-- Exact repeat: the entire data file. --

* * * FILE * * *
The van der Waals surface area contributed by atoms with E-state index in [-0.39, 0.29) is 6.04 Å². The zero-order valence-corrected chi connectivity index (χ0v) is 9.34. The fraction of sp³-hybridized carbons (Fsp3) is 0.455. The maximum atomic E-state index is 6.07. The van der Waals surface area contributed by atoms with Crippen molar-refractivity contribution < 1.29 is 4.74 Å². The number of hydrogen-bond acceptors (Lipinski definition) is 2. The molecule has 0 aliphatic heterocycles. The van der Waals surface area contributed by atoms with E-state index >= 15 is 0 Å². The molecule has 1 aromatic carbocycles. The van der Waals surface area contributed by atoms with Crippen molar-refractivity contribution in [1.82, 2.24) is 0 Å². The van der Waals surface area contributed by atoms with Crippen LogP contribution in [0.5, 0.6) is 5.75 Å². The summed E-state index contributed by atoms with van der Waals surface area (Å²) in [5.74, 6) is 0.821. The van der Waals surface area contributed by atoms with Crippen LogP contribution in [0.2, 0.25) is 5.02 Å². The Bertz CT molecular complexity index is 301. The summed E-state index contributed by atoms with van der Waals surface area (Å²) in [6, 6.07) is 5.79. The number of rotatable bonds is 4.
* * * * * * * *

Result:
The van der Waals surface area contributed by atoms with E-state index in [-0.39, 0.29) is 6.04 Å². The zero-order valence-corrected chi connectivity index (χ0v) is 9.34. The fraction of sp³-hybridized carbons (Fsp3) is 0.455. The maximum atomic E-state index is 6.07. The van der Waals surface area contributed by atoms with Crippen molar-refractivity contribution < 1.29 is 4.74 Å². The number of hydrogen-bond acceptors (Lipinski definition) is 2. The molecule has 0 aliphatic heterocycles. The van der Waals surface area contributed by atoms with E-state index >= 15 is 0 Å². The molecule has 1 aromatic carbocycles. The van der Waals surface area contributed by atoms with Crippen molar-refractivity contribution in [1.82, 2.24) is 0 Å². The van der Waals surface area contributed by atoms with Crippen LogP contribution in [0.5, 0.6) is 5.75 Å². The summed E-state index contributed by atoms with van der Waals surface area (Å²) in [5.74, 6) is 0.821. The van der Waals surface area contributed by atoms with Crippen LogP contribution in [0.2, 0.25) is 5.02 Å². The Bertz CT molecular complexity index is 301. The summed E-state index contributed by atoms with van der Waals surface area (Å²) in [6, 6.07) is 5.79. The number of rotatable bonds is 4.